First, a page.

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Personal Response Systems for teaching postgraduate statistics to small groups

Research output: Contribution in Book/Report/Proceedings - With ISBN/ISSNConference contribution/Paper

Published

Standard

Personal Response Systems for teaching postgraduate statistics to small groups. / Titman, Andrew; Lancaster, Gillian.

ICOTS 8 proceedings: International Conference on Teaching Statistics 2010 Ljubljana, Slovenia. ed. / Chris Reading. Auckland : International Association for Statistical Education, 2010.

Research output: Contribution in Book/Report/Proceedings - With ISBN/ISSNConference contribution/Paper

Harvard

Titman, A & Lancaster, G 2010, Personal Response Systems for teaching postgraduate statistics to small groups. in C Reading (ed.), ICOTS 8 proceedings: International Conference on Teaching Statistics 2010 Ljubljana, Slovenia. International Association for Statistical Education, Auckland.

APA

Titman, A., & Lancaster, G. (2010). Personal Response Systems for teaching postgraduate statistics to small groups. In C. Reading (Ed.), ICOTS 8 proceedings: International Conference on Teaching Statistics 2010 Ljubljana, Slovenia International Association for Statistical Education.

Vancouver

Titman A, Lancaster G. Personal Response Systems for teaching postgraduate statistics to small groups. In Reading C, editor, ICOTS 8 proceedings: International Conference on Teaching Statistics 2010 Ljubljana, Slovenia. Auckland: International Association for Statistical Education. 2010

Author

Titman, Andrew ; Lancaster, Gillian. / Personal Response Systems for teaching postgraduate statistics to small groups. ICOTS 8 proceedings: International Conference on Teaching Statistics 2010 Ljubljana, Slovenia. editor / Chris Reading. Auckland : International Association for Statistical Education, 2010.

Bibtex

@inproceedings{8fbbcd68cd7345858d620f8da96f8e9e,
title = "Personal Response Systems for teaching postgraduate statistics to small groups",
abstract = "Technology is increasingly used to aid the teaching of statistics. Personal Response Systems (PRS) involve equipping students with a handset allowing them to send responses to questions put to them by a lecturer. PRS allows lectures to be more interactive and can help reinforce material. It can also allow the lecturer to monitor students{\textquoteright} understanding of course content. PRS is most commonly used in large lectures where interaction from the students is particularly difficult.However, we consider its use in a small group (around 15 students) of MSc in Statistics students. Recommendations based on this experience are discussed, in particular the importance of good question design. We consider possible diagnostics for the appropriateness of questions based on response data.",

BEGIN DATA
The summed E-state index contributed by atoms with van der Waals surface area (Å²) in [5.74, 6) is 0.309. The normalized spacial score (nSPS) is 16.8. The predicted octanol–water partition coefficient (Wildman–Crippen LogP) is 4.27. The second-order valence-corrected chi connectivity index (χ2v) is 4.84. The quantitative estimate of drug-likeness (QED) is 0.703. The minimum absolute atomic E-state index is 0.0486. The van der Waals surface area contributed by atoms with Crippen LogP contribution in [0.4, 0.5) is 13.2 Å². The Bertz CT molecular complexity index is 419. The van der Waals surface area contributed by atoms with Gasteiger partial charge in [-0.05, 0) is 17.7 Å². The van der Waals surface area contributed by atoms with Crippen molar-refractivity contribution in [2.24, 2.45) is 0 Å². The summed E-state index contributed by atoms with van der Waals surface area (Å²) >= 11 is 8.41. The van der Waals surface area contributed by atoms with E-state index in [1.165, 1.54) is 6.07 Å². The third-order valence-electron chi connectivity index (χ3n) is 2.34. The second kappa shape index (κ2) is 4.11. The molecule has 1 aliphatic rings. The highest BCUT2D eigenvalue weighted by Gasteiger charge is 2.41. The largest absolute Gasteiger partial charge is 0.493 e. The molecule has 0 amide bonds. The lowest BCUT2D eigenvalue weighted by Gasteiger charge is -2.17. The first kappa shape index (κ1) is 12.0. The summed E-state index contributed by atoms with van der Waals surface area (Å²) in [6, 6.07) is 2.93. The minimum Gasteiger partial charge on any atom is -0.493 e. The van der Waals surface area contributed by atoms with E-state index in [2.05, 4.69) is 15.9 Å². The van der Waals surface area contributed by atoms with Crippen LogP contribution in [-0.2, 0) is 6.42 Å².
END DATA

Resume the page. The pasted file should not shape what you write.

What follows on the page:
author = "Andrew Titman and Gillian Lancaster",
year = "2010",
month = jul
language = "English",
editor = "Chris Reading",
booktitle = "ICOTS 8 proceedings",
publisher = "International Association for Statistical Education",

}

RIS

TY - GEN

T1 - Personal Response Systems for teaching postgraduate statistics to small groups

AU - Titman, Andrew

AU - Lancaster, Gillian

PY - 2010/7

Y1 - 2010/7

N2 - Technology is increasingly used to aid the teaching of statistics. Personal Response Systems (PRS) involve equipping students with a handset allowing them to send responses to questions put to them by a lecturer. PRS allows lectures to be more interactive and can help reinforce material. It can also allow the lecturer to monitor students’ understanding of course content. PRS is most commonly used in large lectures where interaction from the students is particularly difficult.However, we consider its use in a small group (around 15 students) of MSc in Statistics students. Recommendations based on this experience are discussed, in particular the importance of good question design. We consider possible diagnostics for the appropriateness of questions based on response data.

AB - Technology is increasingly used to aid the teaching of statistics. Personal Response Systems (PRS) involve equipping students with a handset allowing them to send responses to questions put to them by a lecturer. PRS allows lectures to be more interactive and can help reinforce material. It can also allow the lecturer to monitor students’ understanding of course content. PRS is most commonly used in large lectures where interaction from the students is particularly difficult.However, we consider its use in a small group (around 15 students) of MSc in Statistics students. Recommendations based on this experience are discussed, in particular the importance of good question design. We consider possible diagnostics for the appropriateness of questions based on response data.

M3 - Conference contribution/Paper

BT - ICOTS 8 proceedings

A2 - Reading, Chris

PB - International Association for Statistical Education

CY - Auckland

ER -